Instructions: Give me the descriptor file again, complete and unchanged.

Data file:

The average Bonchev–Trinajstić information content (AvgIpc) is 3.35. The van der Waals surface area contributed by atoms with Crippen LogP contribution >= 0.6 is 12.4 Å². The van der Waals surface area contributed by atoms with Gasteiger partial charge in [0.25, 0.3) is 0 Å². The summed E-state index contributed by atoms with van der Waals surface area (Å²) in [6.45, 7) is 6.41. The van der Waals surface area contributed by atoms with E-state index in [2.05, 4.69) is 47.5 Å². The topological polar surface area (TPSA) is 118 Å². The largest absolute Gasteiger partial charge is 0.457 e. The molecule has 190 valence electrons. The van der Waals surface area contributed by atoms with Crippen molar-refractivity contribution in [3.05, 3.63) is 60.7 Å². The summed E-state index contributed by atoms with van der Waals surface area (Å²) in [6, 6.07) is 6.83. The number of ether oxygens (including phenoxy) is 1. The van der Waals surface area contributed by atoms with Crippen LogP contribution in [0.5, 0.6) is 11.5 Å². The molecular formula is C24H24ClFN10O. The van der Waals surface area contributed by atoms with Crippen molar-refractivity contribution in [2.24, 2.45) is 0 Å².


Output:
The average Bonchev–Trinajstić information content (AvgIpc) is 3.35. The van der Waals surface area contributed by atoms with Crippen LogP contribution >= 0.6 is 12.4 Å². The van der Waals surface area contributed by atoms with Gasteiger partial charge in [0.25, 0.3) is 0 Å². The summed E-state index contributed by atoms with van der Waals surface area (Å²) in [6.45, 7) is 6.41. The van der Waals surface area contributed by atoms with E-state index in [2.05, 4.69) is 47.5 Å². The topological polar surface area (TPSA) is 118 Å². The largest absolute Gasteiger partial charge is 0.457 e. The molecule has 190 valence electrons. The van der Waals surface area contributed by atoms with Crippen molar-refractivity contribution in [3.05, 3.63) is 60.7 Å². The summed E-state index contributed by atoms with van der Waals surface area (Å²) in [6, 6.07) is 6.83. The number of ether oxygens (including phenoxy) is 1. The van der Waals surface area contributed by atoms with Crippen LogP contribution in [0.5, 0.6) is 11.5 Å². The molecular formula is C24H24ClFN10O. The van der Waals surface area contributed by atoms with Crippen molar-refractivity contribution in [2.24, 2.45) is 0 Å².